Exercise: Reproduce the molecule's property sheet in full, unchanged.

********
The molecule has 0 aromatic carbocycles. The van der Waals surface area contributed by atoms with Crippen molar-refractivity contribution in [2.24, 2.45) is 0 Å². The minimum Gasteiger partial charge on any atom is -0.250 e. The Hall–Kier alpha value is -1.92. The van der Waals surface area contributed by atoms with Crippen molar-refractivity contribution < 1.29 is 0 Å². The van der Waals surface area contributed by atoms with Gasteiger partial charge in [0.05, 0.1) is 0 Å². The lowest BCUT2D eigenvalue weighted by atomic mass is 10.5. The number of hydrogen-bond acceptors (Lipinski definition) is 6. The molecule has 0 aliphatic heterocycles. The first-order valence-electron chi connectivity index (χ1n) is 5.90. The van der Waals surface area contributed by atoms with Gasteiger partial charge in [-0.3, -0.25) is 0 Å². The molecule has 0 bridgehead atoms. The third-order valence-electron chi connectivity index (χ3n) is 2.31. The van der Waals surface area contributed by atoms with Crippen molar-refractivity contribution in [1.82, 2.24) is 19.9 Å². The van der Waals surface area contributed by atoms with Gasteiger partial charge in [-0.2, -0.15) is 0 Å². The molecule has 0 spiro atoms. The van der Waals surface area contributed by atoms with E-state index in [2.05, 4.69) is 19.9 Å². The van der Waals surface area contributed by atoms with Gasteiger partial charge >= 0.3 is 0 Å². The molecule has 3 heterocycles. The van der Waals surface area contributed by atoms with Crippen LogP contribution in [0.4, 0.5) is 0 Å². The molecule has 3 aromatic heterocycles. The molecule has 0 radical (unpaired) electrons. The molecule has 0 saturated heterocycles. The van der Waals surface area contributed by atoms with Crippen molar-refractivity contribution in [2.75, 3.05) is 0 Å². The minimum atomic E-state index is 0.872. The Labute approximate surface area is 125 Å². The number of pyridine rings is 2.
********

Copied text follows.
The molecule has 0 aromatic carbocycles. The van der Waals surface area contributed by atoms with Crippen molar-refractivity contribution in [2.24, 2.45) is 0 Å². The minimum Gasteiger partial charge on any atom is -0.250 e. The Hall–Kier alpha value is -1.92. The van der Waals surface area contributed by atoms with Crippen molar-refractivity contribution < 1.29 is 0 Å². The van der Waals surface area contributed by atoms with Gasteiger partial charge in [0.05, 0.1) is 0 Å². The lowest BCUT2D eigenvalue weighted by atomic mass is 10.5. The number of hydrogen-bond acceptors (Lipinski definition) is 6. The molecule has 0 aliphatic heterocycles. The first-order valence-electron chi connectivity index (χ1n) is 5.90. The van der Waals surface area contributed by atoms with Gasteiger partial charge in [-0.3, -0.25) is 0 Å². The molecule has 0 bridgehead atoms. The third-order valence-electron chi connectivity index (χ3n) is 2.31. The van der Waals surface area contributed by atoms with Crippen molar-refractivity contribution in [1.82, 2.24) is 19.9 Å². The van der Waals surface area contributed by atoms with Gasteiger partial charge in [-0.2, -0.15) is 0 Å². The molecule has 0 spiro atoms. The van der Waals surface area contributed by atoms with E-state index in [2.05, 4.69) is 19.9 Å². The van der Waals surface area contributed by atoms with Gasteiger partial charge >= 0.3 is 0 Å². The molecule has 3 heterocycles. The van der Waals surface area contributed by atoms with Crippen LogP contribution in [0.4, 0.5) is 0 Å². The molecule has 3 aromatic heterocycles. The molecule has 0 radical (unpaired) electrons. The molecule has 0 saturated heterocycles. The van der Waals surface area contributed by atoms with Crippen molar-refractivity contribution in [2.75, 3.05) is 0 Å². The minimum atomic E-state index is 0.872. The Labute approximate surface area is 125 Å². The number of pyridine rings is 2.